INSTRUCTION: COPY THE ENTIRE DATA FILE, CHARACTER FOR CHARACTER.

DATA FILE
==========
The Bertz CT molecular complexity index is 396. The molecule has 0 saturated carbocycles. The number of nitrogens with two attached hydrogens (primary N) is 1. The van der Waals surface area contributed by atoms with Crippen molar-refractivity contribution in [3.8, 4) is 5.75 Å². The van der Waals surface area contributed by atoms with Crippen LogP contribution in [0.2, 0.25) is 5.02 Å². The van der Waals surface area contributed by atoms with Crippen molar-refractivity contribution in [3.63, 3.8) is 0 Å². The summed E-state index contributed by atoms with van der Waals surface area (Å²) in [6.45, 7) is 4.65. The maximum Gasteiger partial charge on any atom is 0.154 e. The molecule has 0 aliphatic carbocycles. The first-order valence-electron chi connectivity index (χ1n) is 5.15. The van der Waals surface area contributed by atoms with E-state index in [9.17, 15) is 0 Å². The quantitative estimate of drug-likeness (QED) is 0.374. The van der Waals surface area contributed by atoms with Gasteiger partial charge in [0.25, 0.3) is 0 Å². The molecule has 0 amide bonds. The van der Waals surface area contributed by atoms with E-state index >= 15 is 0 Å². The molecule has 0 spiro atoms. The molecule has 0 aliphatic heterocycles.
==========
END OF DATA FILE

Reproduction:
The Bertz CT molecular complexity index is 396. The molecule has 0 saturated carbocycles. The number of nitrogens with two attached hydrogens (primary N) is 1. The van der Waals surface area contributed by atoms with Crippen molar-refractivity contribution in [3.8, 4) is 5.75 Å². The van der Waals surface area contributed by atoms with Crippen LogP contribution in [0.2, 0.25) is 5.02 Å². The van der Waals surface area contributed by atoms with Crippen molar-refractivity contribution in [3.63, 3.8) is 0 Å². The summed E-state index contributed by atoms with van der Waals surface area (Å²) in [6.45, 7) is 4.65. The maximum Gasteiger partial charge on any atom is 0.154 e. The molecule has 0 aliphatic carbocycles. The first-order valence-electron chi connectivity index (χ1n) is 5.15. The van der Waals surface area contributed by atoms with E-state index in [9.17, 15) is 0 Å². The quantitative estimate of drug-likeness (QED) is 0.374. The van der Waals surface area contributed by atoms with Gasteiger partial charge in [0.25, 0.3) is 0 Å². The molecule has 0 amide bonds. The van der Waals surface area contributed by atoms with E-state index >= 15 is 0 Å². The molecule has 0 spiro atoms. The molecule has 0 aliphatic heterocycles.